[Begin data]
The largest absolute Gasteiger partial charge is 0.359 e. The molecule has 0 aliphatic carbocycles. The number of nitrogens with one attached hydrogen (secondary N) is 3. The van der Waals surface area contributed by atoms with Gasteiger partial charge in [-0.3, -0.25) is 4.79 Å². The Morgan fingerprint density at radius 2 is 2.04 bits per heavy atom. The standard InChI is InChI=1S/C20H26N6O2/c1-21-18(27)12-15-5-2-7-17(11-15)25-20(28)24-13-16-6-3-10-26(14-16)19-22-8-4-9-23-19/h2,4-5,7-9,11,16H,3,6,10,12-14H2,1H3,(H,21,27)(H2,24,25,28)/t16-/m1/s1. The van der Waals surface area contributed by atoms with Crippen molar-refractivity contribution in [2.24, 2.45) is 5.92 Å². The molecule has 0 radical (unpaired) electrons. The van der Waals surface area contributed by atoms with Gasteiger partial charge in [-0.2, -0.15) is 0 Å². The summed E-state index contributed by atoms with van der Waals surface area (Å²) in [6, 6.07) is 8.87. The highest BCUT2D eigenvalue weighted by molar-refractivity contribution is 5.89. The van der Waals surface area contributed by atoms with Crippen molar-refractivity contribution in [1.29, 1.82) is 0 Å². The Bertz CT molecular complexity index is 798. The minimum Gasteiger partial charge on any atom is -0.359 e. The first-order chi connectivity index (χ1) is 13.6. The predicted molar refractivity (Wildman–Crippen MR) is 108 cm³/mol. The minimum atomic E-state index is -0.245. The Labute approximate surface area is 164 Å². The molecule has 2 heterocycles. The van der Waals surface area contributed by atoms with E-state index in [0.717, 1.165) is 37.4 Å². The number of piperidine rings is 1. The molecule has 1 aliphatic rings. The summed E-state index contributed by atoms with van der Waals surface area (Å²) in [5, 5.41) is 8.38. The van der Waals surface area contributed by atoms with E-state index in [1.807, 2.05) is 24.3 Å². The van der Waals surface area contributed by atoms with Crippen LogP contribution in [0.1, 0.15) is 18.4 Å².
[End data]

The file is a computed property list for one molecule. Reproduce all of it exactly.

The largest absolute Gasteiger partial charge is 0.359 e. The molecule has 0 aliphatic carbocycles. The number of nitrogens with one attached hydrogen (secondary N) is 3. The van der Waals surface area contributed by atoms with Gasteiger partial charge in [-0.3, -0.25) is 4.79 Å². The Morgan fingerprint density at radius 2 is 2.04 bits per heavy atom. The standard InChI is InChI=1S/C20H26N6O2/c1-21-18(27)12-15-5-2-7-17(11-15)25-20(28)24-13-16-6-3-10-26(14-16)19-22-8-4-9-23-19/h2,4-5,7-9,11,16H,3,6,10,12-14H2,1H3,(H,21,27)(H2,24,25,28)/t16-/m1/s1. The van der Waals surface area contributed by atoms with Crippen molar-refractivity contribution in [2.24, 2.45) is 5.92 Å². The molecule has 0 radical (unpaired) electrons. The van der Waals surface area contributed by atoms with Gasteiger partial charge in [-0.2, -0.15) is 0 Å². The summed E-state index contributed by atoms with van der Waals surface area (Å²) in [6, 6.07) is 8.87. The highest BCUT2D eigenvalue weighted by molar-refractivity contribution is 5.89. The van der Waals surface area contributed by atoms with Crippen molar-refractivity contribution in [1.29, 1.82) is 0 Å². The Bertz CT molecular complexity index is 798. The minimum Gasteiger partial charge on any atom is -0.359 e. The first-order chi connectivity index (χ1) is 13.6. The predicted molar refractivity (Wildman–Crippen MR) is 108 cm³/mol. The minimum atomic E-state index is -0.245. The Labute approximate surface area is 164 Å². The molecule has 2 heterocycles. The van der Waals surface area contributed by atoms with E-state index in [0.717, 1.165) is 37.4 Å². The number of piperidine rings is 1. The molecule has 1 aliphatic rings. The summed E-state index contributed by atoms with van der Waals surface area (Å²) in [5, 5.41) is 8.38. The van der Waals surface area contributed by atoms with E-state index in [1.807, 2.05) is 24.3 Å². The van der Waals surface area contributed by atoms with Crippen LogP contribution in [0.1, 0.15) is 18.4 Å².